In Mitchell's opinion, what was missing from the equation in Kentucky's 72-61 loss to the Lady Tigers in the SEC Tournament semifinals Saturday was a lack of desire by the 10th-ranked Wildcats.
"I thought (the Lady Tigers) were really, really tough — a lot tougher than us," Mitchell said. "From the opening tip, it looked like their desire was greater than ours. They really wanted to play for a championship (Sunday)."
The loss cost Kentucky (25-6) a shot at adding an SEC tournament championship to its regular-season title. The Wildcats had earned the top seed in the tournament for the first time since 1982, the only previous time they won it all.
The fourth-seeded Lady Tigers (22-9) will make their first trip to the conference title game since appearing in four straight starting in 2005. LSU will square off with No. 2 seed Tennessee, a 74-58 winner against South Carolina in Saturday's other semifinal.
LSU coach Nikki Caldwell won six SEC titles as either a player or an assistant at Tennessee.
"I think LSU still hasn't had its big game yet," said Courtney Jones, who led the Lady Tigers with 18 points. "I think there's so much more to this team. We decided to come out and give all our effort and work hard because we wanted to win bad."
One of Kentucky's three SEC losses in the regular season as against LSU, 61-51 on Feb. 5 in Baton Rouge. The Lady Tigers put on a shooting clinic in that game, finishing 56.7% from the floor and 25-of-31 at the free-throw line.
This time, it was more about strong defense in addition to hitting 24-of-32 foul shots in the second half. The Wildcats finished with 30 fouls.
"We clearly fouled too much," Mitchell said. "I was disappointed with that, that we could not play a cleaner game."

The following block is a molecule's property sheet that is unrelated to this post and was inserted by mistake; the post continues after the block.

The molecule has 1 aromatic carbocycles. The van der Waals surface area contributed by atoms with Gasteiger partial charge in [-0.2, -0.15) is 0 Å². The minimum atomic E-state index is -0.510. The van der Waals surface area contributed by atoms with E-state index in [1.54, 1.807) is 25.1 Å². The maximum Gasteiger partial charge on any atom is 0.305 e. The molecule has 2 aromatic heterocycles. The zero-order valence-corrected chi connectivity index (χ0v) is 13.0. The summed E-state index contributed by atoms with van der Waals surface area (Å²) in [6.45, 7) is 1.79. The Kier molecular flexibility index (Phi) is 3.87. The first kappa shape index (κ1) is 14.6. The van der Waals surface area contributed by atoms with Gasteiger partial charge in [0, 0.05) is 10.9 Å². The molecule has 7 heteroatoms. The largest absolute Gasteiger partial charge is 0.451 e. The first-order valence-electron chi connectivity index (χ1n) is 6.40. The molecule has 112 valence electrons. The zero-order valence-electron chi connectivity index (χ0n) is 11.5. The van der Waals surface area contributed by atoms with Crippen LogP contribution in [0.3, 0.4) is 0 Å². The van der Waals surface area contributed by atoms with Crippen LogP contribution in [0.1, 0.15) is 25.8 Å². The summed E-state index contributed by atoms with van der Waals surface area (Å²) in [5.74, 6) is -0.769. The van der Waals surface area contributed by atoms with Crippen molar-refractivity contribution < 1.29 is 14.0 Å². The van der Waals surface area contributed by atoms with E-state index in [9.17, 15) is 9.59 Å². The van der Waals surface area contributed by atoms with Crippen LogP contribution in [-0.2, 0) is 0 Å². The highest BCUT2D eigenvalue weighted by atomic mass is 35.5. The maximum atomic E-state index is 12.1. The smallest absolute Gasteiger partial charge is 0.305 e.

LSU never trailed against Kentucky and used a 10-0 run early in the game to take control. The Lady Tigers kept the Wildcats away from the basket for most of the game and forced them to take bad shots.
Though the Lady Tigers turned the ball over 14 times in the first half, they held a 22-9 rebounding advantage that turned into 10 second-chance points before halftime.
|LaSondra Barrett: Scored all of her 15 points in the second half.|
LaSondra Barrett, who leads LSU with 12.5 points per game, spent the first half in foul trouble and scored all 15 of her points after halftime, nine of them at the line.
With the game knotted 6-6, LSU reeled off the next 10 points. Theresa Plaisance hit a layup, one of 14 points by the Lady Tigers in the paint in the first half, to give LSU a 16-6 lead with 10:13 before halftime.
Kentucky answered by turning three LSU turnovers into a 6-0 run that cut the Lady Tigers' lead to 16-12 with 7:51 in the first half. LSU scored the next six, and took a 26-16 lead into halftime.
"I felt like we tried to really establish our inside game because we're big. We're going to take advantage of our size," said. "When we did do that, it put a lot of pressure on them to guard us, which allowed us to get to the free-throw line."
Azia Bishop's third foul of the game sent Plaisance to the charity stripe, where the Lady Tigers seemed to hang out for the rest of the game. LSU hit eight of its first 10 foul shots in the second half to build to a 48-37 lead.
LSU built its second-half lead to 18 points with 6:23 to play. That's when Keyla Snowden and A'dia Mathies attempted to get Kentucky back in the game from the perimeter.
With the Lady Tigers up 59-41, Snowden sank back-to-back 3-pointers, and Mathies hit a jumper with 1:53 to play that helped the Wildcats pull within nine points, but it was as close as they would get. Mathies finished with 18 points and Snowden had 17.
"We need to get in the gym and get some shots up and get confidence back," Snowden said. "I think a lot of people are lacking confidence in their shots, their abilities right now."